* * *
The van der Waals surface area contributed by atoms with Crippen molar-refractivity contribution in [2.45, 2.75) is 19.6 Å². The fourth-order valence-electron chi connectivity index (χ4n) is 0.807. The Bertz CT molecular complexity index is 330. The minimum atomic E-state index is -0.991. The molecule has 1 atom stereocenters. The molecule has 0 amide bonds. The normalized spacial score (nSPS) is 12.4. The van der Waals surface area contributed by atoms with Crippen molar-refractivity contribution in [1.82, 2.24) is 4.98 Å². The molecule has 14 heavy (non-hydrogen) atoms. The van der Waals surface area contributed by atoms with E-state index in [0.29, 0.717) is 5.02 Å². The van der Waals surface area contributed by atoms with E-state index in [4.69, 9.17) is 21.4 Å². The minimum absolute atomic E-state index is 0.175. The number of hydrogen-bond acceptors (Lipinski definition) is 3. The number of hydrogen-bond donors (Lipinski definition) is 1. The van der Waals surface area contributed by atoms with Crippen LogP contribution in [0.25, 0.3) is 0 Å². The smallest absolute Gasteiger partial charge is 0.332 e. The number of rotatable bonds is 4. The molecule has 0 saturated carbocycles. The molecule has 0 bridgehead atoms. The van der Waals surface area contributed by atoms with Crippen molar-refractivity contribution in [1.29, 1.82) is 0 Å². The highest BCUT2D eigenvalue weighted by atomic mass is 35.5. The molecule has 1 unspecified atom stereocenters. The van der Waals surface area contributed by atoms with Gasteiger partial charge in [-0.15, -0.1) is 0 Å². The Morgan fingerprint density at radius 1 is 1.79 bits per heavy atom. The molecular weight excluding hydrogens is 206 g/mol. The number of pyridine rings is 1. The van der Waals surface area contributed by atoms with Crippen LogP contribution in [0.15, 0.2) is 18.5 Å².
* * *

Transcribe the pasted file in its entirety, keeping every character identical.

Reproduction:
The van der Waals surface area contributed by atoms with Crippen molar-refractivity contribution in [2.45, 2.75) is 19.6 Å². The fourth-order valence-electron chi connectivity index (χ4n) is 0.807. The Bertz CT molecular complexity index is 330. The minimum atomic E-state index is -0.991. The molecule has 1 atom stereocenters. The molecule has 0 amide bonds. The normalized spacial score (nSPS) is 12.4. The van der Waals surface area contributed by atoms with Crippen molar-refractivity contribution in [1.82, 2.24) is 4.98 Å². The molecule has 14 heavy (non-hydrogen) atoms. The van der Waals surface area contributed by atoms with E-state index in [0.29, 0.717) is 5.02 Å². The van der Waals surface area contributed by atoms with E-state index in [4.69, 9.17) is 21.4 Å². The minimum absolute atomic E-state index is 0.175. The number of hydrogen-bond acceptors (Lipinski definition) is 3. The number of hydrogen-bond donors (Lipinski definition) is 1. The van der Waals surface area contributed by atoms with Crippen LogP contribution in [0.25, 0.3) is 0 Å². The smallest absolute Gasteiger partial charge is 0.332 e. The number of rotatable bonds is 4. The molecule has 0 saturated carbocycles. The molecule has 0 bridgehead atoms. The van der Waals surface area contributed by atoms with Crippen molar-refractivity contribution in [1.29, 1.82) is 0 Å². The highest BCUT2D eigenvalue weighted by atomic mass is 35.5. The molecule has 1 unspecified atom stereocenters. The van der Waals surface area contributed by atoms with Gasteiger partial charge in [-0.15, -0.1) is 0 Å². The Morgan fingerprint density at radius 1 is 1.79 bits per heavy atom. The molecular weight excluding hydrogens is 206 g/mol. The number of pyridine rings is 1. The van der Waals surface area contributed by atoms with Crippen LogP contribution in [0.15, 0.2) is 18.5 Å².